• Define the population.
• Define the sampling unit.
• Define a misstatement.
Sampling may be used for substantive testing to:
1. Test the reasonableness of assertions about a
financial statement amount (i.e., accuracy,
existence). This is the most common use of sampling
for substantive testing.
2. Develop an estimate of some amount.
9-7
LO# 2
Steps in MUS
Steps in MUS Application
Planning
1. Determine the test objectives.
2. Define the population characteristics.
• Define the population.
• Define the sampling unit.
• Define a misstatement.
For MUS the population is defined as the
monetary value of an account balance,
such as accounts receivable, investment
securities, or inventory.
9-8
LO# 2
Steps in MUS
Steps in MUS Application
Planning
1. Determine the test objectives.
2. Define the population characteristics.
• Define the population.
• Define the sampling unit.
• Define a misstatement.
An individual dollar represents the sampling unit.
9-9
LO# 2
Steps in MUS
Steps in MUS Application
Planning
1. Determine the test objectives.
2. Define the population characteristics.
• Define the population.
• Define the sampling unit.
• Define a misstatement.
A misstatement is defined as the difference between
monetary amounts in the client’s records and
amounts supported by audit evidence.
9-10
LO# 2
Steps in MUS
Steps in MUS Application
3. Determine the sample size, using the following inputs:
• The desired confidence level or risk of incorrect acceptance.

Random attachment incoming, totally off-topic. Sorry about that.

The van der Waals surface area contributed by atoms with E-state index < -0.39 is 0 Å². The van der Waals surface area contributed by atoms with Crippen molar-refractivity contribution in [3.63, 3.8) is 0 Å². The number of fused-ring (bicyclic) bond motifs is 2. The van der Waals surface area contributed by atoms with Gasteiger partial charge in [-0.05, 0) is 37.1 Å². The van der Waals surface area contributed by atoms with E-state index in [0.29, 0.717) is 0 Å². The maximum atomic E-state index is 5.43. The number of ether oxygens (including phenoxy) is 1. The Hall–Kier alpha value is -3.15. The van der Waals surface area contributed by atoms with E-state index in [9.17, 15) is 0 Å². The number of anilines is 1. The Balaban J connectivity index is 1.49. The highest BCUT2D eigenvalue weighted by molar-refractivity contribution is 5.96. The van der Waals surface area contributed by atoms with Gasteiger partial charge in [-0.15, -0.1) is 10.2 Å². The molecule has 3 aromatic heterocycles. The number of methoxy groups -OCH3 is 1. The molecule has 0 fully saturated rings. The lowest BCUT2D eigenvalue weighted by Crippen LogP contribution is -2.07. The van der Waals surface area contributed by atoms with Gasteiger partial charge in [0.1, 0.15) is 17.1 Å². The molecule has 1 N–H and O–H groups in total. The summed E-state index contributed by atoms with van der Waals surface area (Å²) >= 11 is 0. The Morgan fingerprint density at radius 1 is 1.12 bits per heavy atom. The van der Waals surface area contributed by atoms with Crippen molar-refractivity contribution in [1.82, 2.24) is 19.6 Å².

• The tolerable misstatement.
• The expected population misstatement.
• Population size.
Factor
Relationship
to Sample Size
Desired confidence level
Direct
Tolerable mistatement
Inverse
Expected mistatement
Direct
Population size
Direct
Change
in Factor
Lower
Higher
Lower
Higher
Lower
Higher
Lower
Higher
Effect on
Sample
Decrease
Increase
Increase
Decrease
Decrease
Increase
Decrease
Increase
9-11
LO# 2
Steps in MUS
Steps in MUS Application
Performance
4. Select sample items.
5. Perform the auditing procedures.
Evaluation
6. Calculate the projected misstatement and the upper limit on misstatement.
7. Draw final conclusions.
The auditor selects a sample for MUS by using a
systematic selection approach called probabilityproportional-to-size selection. The sampling interval can
be determined by dividing the book value of the
population by the sample size. Each individual dollar in
the population has an equal chance of being selected
and items or “logical units” greater than the interval will
always be selected.
9-12
LO# 2
Steps in MUS
Assume a client’s book value of accounts receivable is \$2,500,000, and the